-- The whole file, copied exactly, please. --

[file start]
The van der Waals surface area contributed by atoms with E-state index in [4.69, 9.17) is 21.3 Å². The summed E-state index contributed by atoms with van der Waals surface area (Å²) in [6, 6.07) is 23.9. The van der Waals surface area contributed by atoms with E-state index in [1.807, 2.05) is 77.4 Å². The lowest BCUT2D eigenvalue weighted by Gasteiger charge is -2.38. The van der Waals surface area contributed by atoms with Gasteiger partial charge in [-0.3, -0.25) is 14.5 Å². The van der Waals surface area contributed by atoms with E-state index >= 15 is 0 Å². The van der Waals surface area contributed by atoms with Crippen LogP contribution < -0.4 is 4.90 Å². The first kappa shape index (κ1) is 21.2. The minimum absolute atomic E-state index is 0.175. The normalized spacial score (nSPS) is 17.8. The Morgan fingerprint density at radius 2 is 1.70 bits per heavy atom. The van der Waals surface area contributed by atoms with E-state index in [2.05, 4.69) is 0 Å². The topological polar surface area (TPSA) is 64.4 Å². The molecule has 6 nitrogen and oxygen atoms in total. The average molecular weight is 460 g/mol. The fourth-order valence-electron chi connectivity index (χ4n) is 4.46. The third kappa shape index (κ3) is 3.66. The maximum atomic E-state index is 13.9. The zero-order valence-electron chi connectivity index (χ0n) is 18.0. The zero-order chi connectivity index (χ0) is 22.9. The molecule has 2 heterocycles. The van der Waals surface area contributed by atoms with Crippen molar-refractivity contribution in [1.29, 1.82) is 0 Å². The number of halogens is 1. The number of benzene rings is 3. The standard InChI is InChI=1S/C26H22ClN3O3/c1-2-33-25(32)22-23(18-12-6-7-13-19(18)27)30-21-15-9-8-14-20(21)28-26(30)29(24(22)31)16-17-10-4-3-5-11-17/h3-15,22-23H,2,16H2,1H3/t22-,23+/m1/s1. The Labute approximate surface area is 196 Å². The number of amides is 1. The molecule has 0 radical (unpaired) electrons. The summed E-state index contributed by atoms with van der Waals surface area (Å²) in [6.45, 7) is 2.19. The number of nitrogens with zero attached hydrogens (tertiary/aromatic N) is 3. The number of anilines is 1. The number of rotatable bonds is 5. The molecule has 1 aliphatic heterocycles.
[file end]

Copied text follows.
The van der Waals surface area contributed by atoms with E-state index in [4.69, 9.17) is 21.3 Å². The summed E-state index contributed by atoms with van der Waals surface area (Å²) in [6, 6.07) is 23.9. The van der Waals surface area contributed by atoms with E-state index in [1.807, 2.05) is 77.4 Å². The lowest BCUT2D eigenvalue weighted by Gasteiger charge is -2.38. The van der Waals surface area contributed by atoms with Gasteiger partial charge in [-0.3, -0.25) is 14.5 Å². The van der Waals surface area contributed by atoms with E-state index >= 15 is 0 Å². The van der Waals surface area contributed by atoms with Crippen LogP contribution < -0.4 is 4.90 Å². The first kappa shape index (κ1) is 21.2. The minimum absolute atomic E-state index is 0.175. The normalized spacial score (nSPS) is 17.8. The Morgan fingerprint density at radius 2 is 1.70 bits per heavy atom. The van der Waals surface area contributed by atoms with E-state index in [2.05, 4.69) is 0 Å². The topological polar surface area (TPSA) is 64.4 Å². The molecule has 6 nitrogen and oxygen atoms in total. The average molecular weight is 460 g/mol. The fourth-order valence-electron chi connectivity index (χ4n) is 4.46. The third kappa shape index (κ3) is 3.66. The maximum atomic E-state index is 13.9. The zero-order valence-electron chi connectivity index (χ0n) is 18.0. The zero-order chi connectivity index (χ0) is 22.9. The molecule has 2 heterocycles. The van der Waals surface area contributed by atoms with Crippen molar-refractivity contribution in [1.29, 1.82) is 0 Å². The number of halogens is 1. The number of benzene rings is 3. The standard InChI is InChI=1S/C26H22ClN3O3/c1-2-33-25(32)22-23(18-12-6-7-13-19(18)27)30-21-15-9-8-14-20(21)28-26(30)29(24(22)31)16-17-10-4-3-5-11-17/h3-15,22-23H,2,16H2,1H3/t22-,23+/m1/s1. The Labute approximate surface area is 196 Å². The number of amides is 1. The molecule has 0 radical (unpaired) electrons. The summed E-state index contributed by atoms with van der Waals surface area (Å²) in [6.45, 7) is 2.19. The number of nitrogens with zero attached hydrogens (tertiary/aromatic N) is 3. The number of anilines is 1. The number of rotatable bonds is 5. The molecule has 1 aliphatic heterocycles.